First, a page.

Jostaberry characteristics: This new hybrid fruit has the R. x nidigrolaria species name. Belonging to the Ribes genus, it came from a cross between two Ribes species: blackcurrants (Ribes nigrum) and gooseberries (Ribes uva-crispa).
First carried out in 1880, William Culverwell completed the cross, but the result was not fruitful. Later, in Germany, the hybridization was done twice until the fruiting one was created. Then the Jostaberry planting is done until now.
The fruit resembles its parents: blackcurrant and gooseberry. It has translucent, thorn-less, and deep black-purple fruits.
Its height and width could reach 2 meters, with branches growing in the middle of the plant or near the base. The leaves are round, three-lobed, and notched.
The flowers are purple and similar to the gooseberries’ leaves that emerge in pairs or solitary from April to May. Yet, it has no similar blackcurrant aroma. Lastly, the plant is self-fertile.
The ideal environment for Jostaberry planting
- Light: Like other berries, it thrives under full sunlight to partial light.
- Soil: three keys to the ideal Jostaberry soil are loamy, slightly acidic 5.5-7, well-drained, and rich in organic nutrients.
- Water: Water is equivalent to one inch weekly during the growing season. It needs more watering while the temperatures are high. Do not let it dry out during the first year.
- Temperature: the plant grows well in USDA hardiness zone 3-8. It comes from Germany, is frost tolerant, and could survive at -40 degrees Celcius.
- The required chill hours are 1000 chill hours. On the other hand, Jostaberry planting also needs high temperatures to grow fruit properly.
Jostaberry planting steps
Common ways to produce new plants of Jostaberry is by offshoots and cuttings. Once they are ready to be planted, here are the steps:
- Find the perfect location that fulfills the ideal environment criteria above.
- Give some space to other plants with a minimum of 3-5 feet away since its roots are quite competitive in absorbing nutrients.
- Dig a hole as big as twice the size of the root ball. The depth should be the same height as in the previous pot.
- Fill the hole with some soil and compost. Then water the Jostaberry planting. Remove all weak and small branches with 3-5 remaining strong branches. Cut the remaining branches leaving 30-40 cm in length.
Besides, it also could be grown in pots. The pots should be large to cover the spreading roots. Frequent mulching and fertilizing are also needed.
Tips on Jostaberry planting
- The perfect time to plant Jostaberry is during spring or late autumn, around November or March.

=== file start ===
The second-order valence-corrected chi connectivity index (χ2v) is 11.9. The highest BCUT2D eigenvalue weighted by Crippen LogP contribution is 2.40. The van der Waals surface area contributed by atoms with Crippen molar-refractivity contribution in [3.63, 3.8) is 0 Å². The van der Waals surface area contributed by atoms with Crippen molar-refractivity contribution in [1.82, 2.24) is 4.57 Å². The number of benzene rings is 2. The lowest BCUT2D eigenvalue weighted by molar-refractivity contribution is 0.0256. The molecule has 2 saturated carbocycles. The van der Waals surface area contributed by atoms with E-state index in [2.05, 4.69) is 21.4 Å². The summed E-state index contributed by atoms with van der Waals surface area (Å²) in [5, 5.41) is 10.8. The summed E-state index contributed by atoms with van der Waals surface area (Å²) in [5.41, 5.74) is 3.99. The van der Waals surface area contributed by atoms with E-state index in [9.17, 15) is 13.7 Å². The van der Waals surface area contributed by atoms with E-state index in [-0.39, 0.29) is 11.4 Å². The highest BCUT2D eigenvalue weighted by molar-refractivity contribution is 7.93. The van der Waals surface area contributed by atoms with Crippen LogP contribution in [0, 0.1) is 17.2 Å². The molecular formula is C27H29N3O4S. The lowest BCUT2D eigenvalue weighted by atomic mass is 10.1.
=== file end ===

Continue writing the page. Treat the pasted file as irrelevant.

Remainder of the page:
- The best to fertilize is in spring
- Josta, Jostine, Jogranda, Red Josta, and Orus 8 are the best cultivars of Jostaberry.
- Prune yearly should be done to stimulate vigorous and new growth and to give good air circulation. The pruning includes half of the new growth, especially those with odd angles and the less productive ones.
- Place a net around the tree to protect it from birds and other flying creatures while blooming, as the animals are attracted to the flowers and berries.
Jostaberry planting and care
Jostaberry usually takes up to five years to produce a large crop. A 6-feet-height tree can provide 12 pounds of Jostaberry each harvest.
To reach this point, there are four regular main care treatments to apply; they are pruning, fertilizing, watering, and controlling pests and diseases.
Pruning yearly is a must as it could prevent and cure several pest attacks, give the Jostaberry planting good circulation, and promote new growth.
Good fertilizers for this plant include bone meal, dried cow manure pellets, or compost. Using 10-10-10 fertilizer is also okay.
This should be given to newly planted Jostaberry no more than two years and the best month to give is February. This plant loves high potassium and a low chlorine level.
In addition, mulch the ground to keep it moist and the weeds away. Check the ground regularly by dipping fingers in the ground. If it feels dry, it is time to water.
Common pests and diseases on Jostaberry planting
- Red spider mites: their tiny bodies make it difficult to see them in the bushes. The clearest signs of this creature are webbing and mottling. To get rid of them, rub alcohol on the leaves.
- Cane borers: the first sign of insects is frass looking like sawdust. Another sign is the wilting cane tips. To make sure, split the canes and inspect any borers. Remove the infected canes to the ground before they spread.
- Aphids: mostly found under leaves or on stems, this little insect sucks the plant’s juices. It produces ‘honeydew’ liquid waste over the bush and makes the leaves turn curled, yellow, and fall. To avoid them, spray the neem oil to Jostaberry planting regularly.
- White pine blister rust: symptoms of this fungal infection are hair-like growth, yellow spots on leaves and pustules, and premature leaves drop. The only way to cure it is by pruning.